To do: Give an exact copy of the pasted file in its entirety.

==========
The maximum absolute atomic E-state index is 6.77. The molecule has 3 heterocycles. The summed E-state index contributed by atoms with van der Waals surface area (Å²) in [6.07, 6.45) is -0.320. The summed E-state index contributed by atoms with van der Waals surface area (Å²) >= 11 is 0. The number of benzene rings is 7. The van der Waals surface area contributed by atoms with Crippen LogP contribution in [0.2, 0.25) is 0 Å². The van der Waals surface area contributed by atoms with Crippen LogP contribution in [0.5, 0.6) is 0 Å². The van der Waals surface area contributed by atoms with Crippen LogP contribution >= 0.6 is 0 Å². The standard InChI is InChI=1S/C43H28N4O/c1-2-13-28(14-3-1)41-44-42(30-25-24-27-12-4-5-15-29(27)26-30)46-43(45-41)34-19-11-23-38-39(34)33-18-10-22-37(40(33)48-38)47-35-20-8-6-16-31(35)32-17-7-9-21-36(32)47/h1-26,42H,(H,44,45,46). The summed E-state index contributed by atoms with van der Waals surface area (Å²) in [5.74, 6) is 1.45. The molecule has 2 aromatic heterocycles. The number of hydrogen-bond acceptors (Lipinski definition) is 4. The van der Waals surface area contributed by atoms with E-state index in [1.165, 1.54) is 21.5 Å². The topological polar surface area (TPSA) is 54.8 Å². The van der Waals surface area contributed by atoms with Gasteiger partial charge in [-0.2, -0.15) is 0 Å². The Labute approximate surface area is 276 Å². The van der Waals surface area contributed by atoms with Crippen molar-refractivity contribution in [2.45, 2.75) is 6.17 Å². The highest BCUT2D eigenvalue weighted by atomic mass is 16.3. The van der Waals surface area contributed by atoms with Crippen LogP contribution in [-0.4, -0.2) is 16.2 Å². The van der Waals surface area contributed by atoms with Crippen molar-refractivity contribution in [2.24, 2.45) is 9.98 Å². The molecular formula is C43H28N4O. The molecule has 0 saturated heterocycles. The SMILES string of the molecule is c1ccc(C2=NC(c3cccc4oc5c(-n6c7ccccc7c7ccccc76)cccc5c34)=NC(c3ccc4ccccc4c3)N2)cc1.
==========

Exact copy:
The maximum absolute atomic E-state index is 6.77. The molecule has 3 heterocycles. The summed E-state index contributed by atoms with van der Waals surface area (Å²) in [6.07, 6.45) is -0.320. The summed E-state index contributed by atoms with van der Waals surface area (Å²) >= 11 is 0. The number of benzene rings is 7. The van der Waals surface area contributed by atoms with Crippen LogP contribution in [0.2, 0.25) is 0 Å². The van der Waals surface area contributed by atoms with Crippen LogP contribution in [0.5, 0.6) is 0 Å². The van der Waals surface area contributed by atoms with Crippen LogP contribution >= 0.6 is 0 Å². The standard InChI is InChI=1S/C43H28N4O/c1-2-13-28(14-3-1)41-44-42(30-25-24-27-12-4-5-15-29(27)26-30)46-43(45-41)34-19-11-23-38-39(34)33-18-10-22-37(40(33)48-38)47-35-20-8-6-16-31(35)32-17-7-9-21-36(32)47/h1-26,42H,(H,44,45,46). The summed E-state index contributed by atoms with van der Waals surface area (Å²) in [5.74, 6) is 1.45. The molecule has 2 aromatic heterocycles. The number of hydrogen-bond acceptors (Lipinski definition) is 4. The van der Waals surface area contributed by atoms with E-state index in [1.165, 1.54) is 21.5 Å². The topological polar surface area (TPSA) is 54.8 Å². The van der Waals surface area contributed by atoms with Gasteiger partial charge in [-0.2, -0.15) is 0 Å². The Labute approximate surface area is 276 Å². The van der Waals surface area contributed by atoms with Crippen molar-refractivity contribution in [2.45, 2.75) is 6.17 Å². The highest BCUT2D eigenvalue weighted by atomic mass is 16.3. The van der Waals surface area contributed by atoms with Crippen LogP contribution in [-0.4, -0.2) is 16.2 Å². The van der Waals surface area contributed by atoms with Crippen molar-refractivity contribution in [2.24, 2.45) is 9.98 Å². The molecular formula is C43H28N4O. The molecule has 0 saturated heterocycles. The SMILES string of the molecule is c1ccc(C2=NC(c3cccc4oc5c(-n6c7ccccc7c7ccccc76)cccc5c34)=NC(c3ccc4ccccc4c3)N2)cc1.